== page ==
Probably the most common reason for accessing an adjoining owner’s property is to erect a scaffold or hoarding. This might be to ensure safe demolition as part of clearing a site for development or to facilitate new development either at or close to a boundary.

Demolition, dismantling and structural alterations must be carefully planned by experienced practitioners and undertaken in a way that prevents danger and this will include establishing clearly marked exclusion zones with barriers or hoardings if necessary.

The same would apply to the construction of new buildings – if the building has a wall close to the boundary it will be necessary to obtain temporary access over a strip of the adjoining owner’s land and if the wall is 2 or more storeys high a scaffold will be required.

If an adjoining owner does consent to access they will normally want the assurance of a formal License.

A License is normally drawn up with the assistance of surveyors and signed by both parties. It will have a number of conditions to safeguard the adjoining owner and their property and may include a weekly consideration.

A Scaffold Licence would typically include clauses confirming the following (not an exhaustive list):

  • The duration of access and details of any consideration (including penalties).
  • How the adjoining owner’s property will be protected (paving, roofs etc.) and their access maintained (where applicable).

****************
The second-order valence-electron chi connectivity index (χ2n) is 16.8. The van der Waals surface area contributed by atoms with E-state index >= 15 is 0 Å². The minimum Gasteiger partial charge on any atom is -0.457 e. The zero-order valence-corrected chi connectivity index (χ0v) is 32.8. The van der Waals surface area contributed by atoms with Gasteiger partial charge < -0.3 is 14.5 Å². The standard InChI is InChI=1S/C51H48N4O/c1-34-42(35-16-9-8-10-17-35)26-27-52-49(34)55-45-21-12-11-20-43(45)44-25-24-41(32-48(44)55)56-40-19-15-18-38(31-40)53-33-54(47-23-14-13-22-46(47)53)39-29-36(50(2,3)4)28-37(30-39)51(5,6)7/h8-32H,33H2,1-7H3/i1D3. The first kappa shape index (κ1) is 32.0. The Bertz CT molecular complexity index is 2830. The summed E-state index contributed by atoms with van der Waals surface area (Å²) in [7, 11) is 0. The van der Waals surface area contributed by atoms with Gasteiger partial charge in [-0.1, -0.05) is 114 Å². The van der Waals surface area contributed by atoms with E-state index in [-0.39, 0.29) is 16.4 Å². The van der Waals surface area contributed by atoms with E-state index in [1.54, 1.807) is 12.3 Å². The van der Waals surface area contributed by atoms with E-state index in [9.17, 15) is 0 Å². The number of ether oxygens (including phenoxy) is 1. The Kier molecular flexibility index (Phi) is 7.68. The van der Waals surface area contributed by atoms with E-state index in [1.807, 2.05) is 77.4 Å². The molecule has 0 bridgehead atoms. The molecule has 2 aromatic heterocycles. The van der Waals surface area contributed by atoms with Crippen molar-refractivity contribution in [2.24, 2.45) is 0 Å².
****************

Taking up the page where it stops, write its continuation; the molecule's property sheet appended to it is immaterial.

• Measures to mitigate nuisance from noise and/or dust.
  • Measures to maintain the security of the adjoining owner’s property – this might include a scaffold alarm, locking away ladders etc.
  • An obligation to make good any damage within a reasonable or prescribed time period.
  • A requirement for the building owner to place a sum of money in an account to pay for any damage to the adjoining owner’s property.

Prior to any scaffolding being erected a written record of those parts of the adjoining owner’s property which are at risk from the works should be taken together with a set of supporting photographs.  This schedule of condition is then attached to the Licence and can be referred back to if damage is reported.

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If you require any advice on matters relating to scaffold licenses please do not hesitate to contact us.

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